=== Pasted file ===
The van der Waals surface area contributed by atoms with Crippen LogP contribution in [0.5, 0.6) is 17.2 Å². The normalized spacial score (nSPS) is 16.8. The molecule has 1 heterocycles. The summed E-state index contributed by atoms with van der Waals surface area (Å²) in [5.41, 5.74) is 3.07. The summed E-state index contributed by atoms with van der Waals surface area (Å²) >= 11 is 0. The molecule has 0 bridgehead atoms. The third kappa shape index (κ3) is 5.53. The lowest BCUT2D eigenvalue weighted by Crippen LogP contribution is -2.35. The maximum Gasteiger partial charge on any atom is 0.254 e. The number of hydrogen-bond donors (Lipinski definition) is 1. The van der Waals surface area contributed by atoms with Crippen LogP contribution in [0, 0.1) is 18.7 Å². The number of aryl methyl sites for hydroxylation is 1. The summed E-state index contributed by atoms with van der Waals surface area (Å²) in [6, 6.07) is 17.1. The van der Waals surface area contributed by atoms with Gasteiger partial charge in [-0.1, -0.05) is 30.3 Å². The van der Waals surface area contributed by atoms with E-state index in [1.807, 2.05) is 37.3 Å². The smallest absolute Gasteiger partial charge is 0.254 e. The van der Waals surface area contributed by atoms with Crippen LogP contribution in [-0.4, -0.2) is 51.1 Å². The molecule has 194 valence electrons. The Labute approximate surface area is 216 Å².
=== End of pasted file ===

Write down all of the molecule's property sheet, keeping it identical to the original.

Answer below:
The van der Waals surface area contributed by atoms with Crippen LogP contribution in [0.5, 0.6) is 17.2 Å². The normalized spacial score (nSPS) is 16.8. The molecule has 1 heterocycles. The summed E-state index contributed by atoms with van der Waals surface area (Å²) in [5.41, 5.74) is 3.07. The summed E-state index contributed by atoms with van der Waals surface area (Å²) >= 11 is 0. The molecule has 0 bridgehead atoms. The third kappa shape index (κ3) is 5.53. The lowest BCUT2D eigenvalue weighted by Crippen LogP contribution is -2.35. The maximum Gasteiger partial charge on any atom is 0.254 e. The number of hydrogen-bond donors (Lipinski definition) is 1. The van der Waals surface area contributed by atoms with Crippen LogP contribution in [0, 0.1) is 18.7 Å². The number of aryl methyl sites for hydroxylation is 1. The summed E-state index contributed by atoms with van der Waals surface area (Å²) in [6, 6.07) is 17.1. The van der Waals surface area contributed by atoms with Gasteiger partial charge in [-0.1, -0.05) is 30.3 Å². The van der Waals surface area contributed by atoms with E-state index in [1.807, 2.05) is 37.3 Å². The smallest absolute Gasteiger partial charge is 0.254 e. The van der Waals surface area contributed by atoms with Crippen LogP contribution in [-0.4, -0.2) is 51.1 Å². The molecule has 194 valence electrons. The Labute approximate surface area is 216 Å².